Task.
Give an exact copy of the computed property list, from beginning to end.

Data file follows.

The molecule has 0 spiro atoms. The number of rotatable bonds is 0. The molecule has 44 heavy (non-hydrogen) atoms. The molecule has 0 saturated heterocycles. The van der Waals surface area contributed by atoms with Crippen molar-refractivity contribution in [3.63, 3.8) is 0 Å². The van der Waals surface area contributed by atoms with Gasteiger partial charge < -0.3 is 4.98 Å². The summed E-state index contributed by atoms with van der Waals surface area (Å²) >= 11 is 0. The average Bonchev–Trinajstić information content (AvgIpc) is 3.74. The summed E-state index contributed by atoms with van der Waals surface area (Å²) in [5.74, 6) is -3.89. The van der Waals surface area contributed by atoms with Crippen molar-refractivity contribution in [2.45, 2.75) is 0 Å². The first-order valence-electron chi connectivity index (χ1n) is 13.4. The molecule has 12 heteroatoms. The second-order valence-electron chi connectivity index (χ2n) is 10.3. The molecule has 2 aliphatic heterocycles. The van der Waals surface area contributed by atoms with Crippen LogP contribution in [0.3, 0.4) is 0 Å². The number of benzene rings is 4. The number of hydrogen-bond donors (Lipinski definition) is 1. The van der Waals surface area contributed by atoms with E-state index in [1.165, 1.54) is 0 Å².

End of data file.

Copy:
The molecule has 0 spiro atoms. The number of rotatable bonds is 0. The molecule has 44 heavy (non-hydrogen) atoms. The molecule has 0 saturated heterocycles. The van der Waals surface area contributed by atoms with Crippen molar-refractivity contribution in [3.63, 3.8) is 0 Å². The van der Waals surface area contributed by atoms with Gasteiger partial charge < -0.3 is 4.98 Å². The summed E-state index contributed by atoms with van der Waals surface area (Å²) >= 11 is 0. The average Bonchev–Trinajstić information content (AvgIpc) is 3.74. The summed E-state index contributed by atoms with van der Waals surface area (Å²) in [5.74, 6) is -3.89. The van der Waals surface area contributed by atoms with Crippen molar-refractivity contribution in [2.45, 2.75) is 0 Å². The first-order valence-electron chi connectivity index (χ1n) is 13.4. The molecule has 12 heteroatoms. The second-order valence-electron chi connectivity index (χ2n) is 10.3. The molecule has 2 aliphatic heterocycles. The van der Waals surface area contributed by atoms with Crippen LogP contribution in [0.3, 0.4) is 0 Å². The number of benzene rings is 4. The number of hydrogen-bond donors (Lipinski definition) is 1. The van der Waals surface area contributed by atoms with E-state index in [1.165, 1.54) is 0 Å².